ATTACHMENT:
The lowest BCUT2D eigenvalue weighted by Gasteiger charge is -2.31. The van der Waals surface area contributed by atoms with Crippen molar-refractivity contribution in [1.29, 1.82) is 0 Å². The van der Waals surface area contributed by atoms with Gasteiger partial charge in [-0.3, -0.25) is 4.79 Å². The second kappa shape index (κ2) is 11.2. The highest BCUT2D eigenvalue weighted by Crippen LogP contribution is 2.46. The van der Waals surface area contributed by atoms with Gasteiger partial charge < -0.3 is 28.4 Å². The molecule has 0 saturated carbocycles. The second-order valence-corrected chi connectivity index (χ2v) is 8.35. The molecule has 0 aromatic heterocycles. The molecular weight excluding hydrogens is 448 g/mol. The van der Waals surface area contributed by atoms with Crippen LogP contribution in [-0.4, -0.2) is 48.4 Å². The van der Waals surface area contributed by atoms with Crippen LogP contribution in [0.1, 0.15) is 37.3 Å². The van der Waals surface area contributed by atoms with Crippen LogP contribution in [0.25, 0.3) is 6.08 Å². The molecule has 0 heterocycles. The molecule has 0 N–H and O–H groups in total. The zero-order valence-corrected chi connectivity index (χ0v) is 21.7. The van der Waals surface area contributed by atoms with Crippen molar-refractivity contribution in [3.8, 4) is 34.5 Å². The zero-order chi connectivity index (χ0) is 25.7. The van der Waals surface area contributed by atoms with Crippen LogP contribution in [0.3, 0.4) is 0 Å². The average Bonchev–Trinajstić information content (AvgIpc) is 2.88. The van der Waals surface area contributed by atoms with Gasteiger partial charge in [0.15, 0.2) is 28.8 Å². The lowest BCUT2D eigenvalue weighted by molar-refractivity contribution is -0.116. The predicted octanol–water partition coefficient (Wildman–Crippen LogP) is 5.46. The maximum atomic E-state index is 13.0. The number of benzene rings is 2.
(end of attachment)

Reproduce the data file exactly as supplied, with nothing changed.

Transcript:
The lowest BCUT2D eigenvalue weighted by Gasteiger charge is -2.31. The van der Waals surface area contributed by atoms with Crippen molar-refractivity contribution in [1.29, 1.82) is 0 Å². The van der Waals surface area contributed by atoms with Gasteiger partial charge in [-0.3, -0.25) is 4.79 Å². The second kappa shape index (κ2) is 11.2. The highest BCUT2D eigenvalue weighted by Crippen LogP contribution is 2.46. The van der Waals surface area contributed by atoms with Gasteiger partial charge < -0.3 is 28.4 Å². The molecule has 0 saturated carbocycles. The second-order valence-corrected chi connectivity index (χ2v) is 8.35. The molecule has 0 aromatic heterocycles. The molecular weight excluding hydrogens is 448 g/mol. The van der Waals surface area contributed by atoms with Crippen LogP contribution in [-0.4, -0.2) is 48.4 Å². The van der Waals surface area contributed by atoms with Crippen LogP contribution in [0.1, 0.15) is 37.3 Å². The van der Waals surface area contributed by atoms with Crippen LogP contribution in [0.25, 0.3) is 6.08 Å². The molecule has 0 heterocycles. The molecule has 0 N–H and O–H groups in total. The zero-order valence-corrected chi connectivity index (χ0v) is 21.7. The van der Waals surface area contributed by atoms with Crippen molar-refractivity contribution in [3.8, 4) is 34.5 Å². The zero-order chi connectivity index (χ0) is 25.7. The van der Waals surface area contributed by atoms with Crippen LogP contribution in [0.3, 0.4) is 0 Å². The average Bonchev–Trinajstić information content (AvgIpc) is 2.88. The van der Waals surface area contributed by atoms with Gasteiger partial charge in [0.15, 0.2) is 28.8 Å². The lowest BCUT2D eigenvalue weighted by molar-refractivity contribution is -0.116. The predicted octanol–water partition coefficient (Wildman–Crippen LogP) is 5.46. The maximum atomic E-state index is 13.0. The number of benzene rings is 2.